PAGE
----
As Linnekin also noted, protecting ranchers and farmers is not the FDA's job. If Gottlieb wants to do it anyway, he and his agency shouldn't pretend they're doing it for consumers.

NEXT: "Cleaning Up the Lemon Mess"

Editor's Note: We invite comments and request that they be civil and on-topic. We do not moderate or assume any responsibility for comments, which are owned by the readers who post them. Comments do not represent the views of Reason.com or Reason Foundation. We reserve the right to delete any comment for any reason at any time. Report abuses.

  1. Nut milk? Oh jeez this is ready made for Crusty. Is he still banned?

    1. It’s just too easy………

      1. Although I must lint out that Tony is the one who is actually obsessed with nut milk. I hear he likes it right off the tap coating his fudge brownie.

    2. You man Almonds don’t have breasts?

      1. Google is now paying $17000 to $22000 per month for working online from home. I have joined this job 2 months ago and i have earned $20544 in my first month from this job. I can say my life is changed-completely for the better! Check it out whaat i do…..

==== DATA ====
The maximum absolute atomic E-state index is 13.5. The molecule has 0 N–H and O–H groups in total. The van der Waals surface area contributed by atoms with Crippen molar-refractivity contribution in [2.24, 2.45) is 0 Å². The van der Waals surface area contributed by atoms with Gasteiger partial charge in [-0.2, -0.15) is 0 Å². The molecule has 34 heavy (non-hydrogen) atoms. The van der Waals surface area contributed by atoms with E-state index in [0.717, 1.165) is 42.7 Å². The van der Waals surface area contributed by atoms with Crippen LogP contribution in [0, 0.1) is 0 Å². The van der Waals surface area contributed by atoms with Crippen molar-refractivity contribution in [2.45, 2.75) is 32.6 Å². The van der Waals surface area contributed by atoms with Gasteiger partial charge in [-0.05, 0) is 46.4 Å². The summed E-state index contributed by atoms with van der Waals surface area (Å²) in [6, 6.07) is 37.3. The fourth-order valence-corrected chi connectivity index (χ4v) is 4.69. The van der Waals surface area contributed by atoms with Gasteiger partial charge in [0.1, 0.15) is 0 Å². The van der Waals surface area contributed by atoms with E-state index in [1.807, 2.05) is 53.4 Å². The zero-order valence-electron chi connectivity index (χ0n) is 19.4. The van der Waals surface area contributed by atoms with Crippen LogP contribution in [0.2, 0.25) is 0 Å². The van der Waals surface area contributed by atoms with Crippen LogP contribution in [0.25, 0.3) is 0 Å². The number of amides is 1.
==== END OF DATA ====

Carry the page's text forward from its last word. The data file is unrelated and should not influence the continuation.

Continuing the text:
click here ======?? http://www.payshd.com

  2. “Healthy cows”? What about goat milk? Goat cheese?

    Speciesist!

    1. Or Milk of Magnesia! People don’t realize how hard it is to milk a magnesia.

      1. For that matter what about the Milky Way and I don’t mean the candy bar.

  3. They can milk my nuts!

  4. Cracking down on ersatz dairy fraud is the least bad thing Scott Gottlieb is doing.

    1. He has been quite the disappointment.

      1. Hey why did you get banned yesterday?

      2. Gottlieb is Trump’s worst appointee by far.
        Preventing/sanctioning fraud and adulteration is the only legitimate FDA task.

        1. And unfortunately the hullabaloo over all this assorted nonsense has lead to his poor actions going unreported.

  5. I am not being misled, nor is anyone else buying nut milk or vegan cheese or eggless mayo or meatless burgers.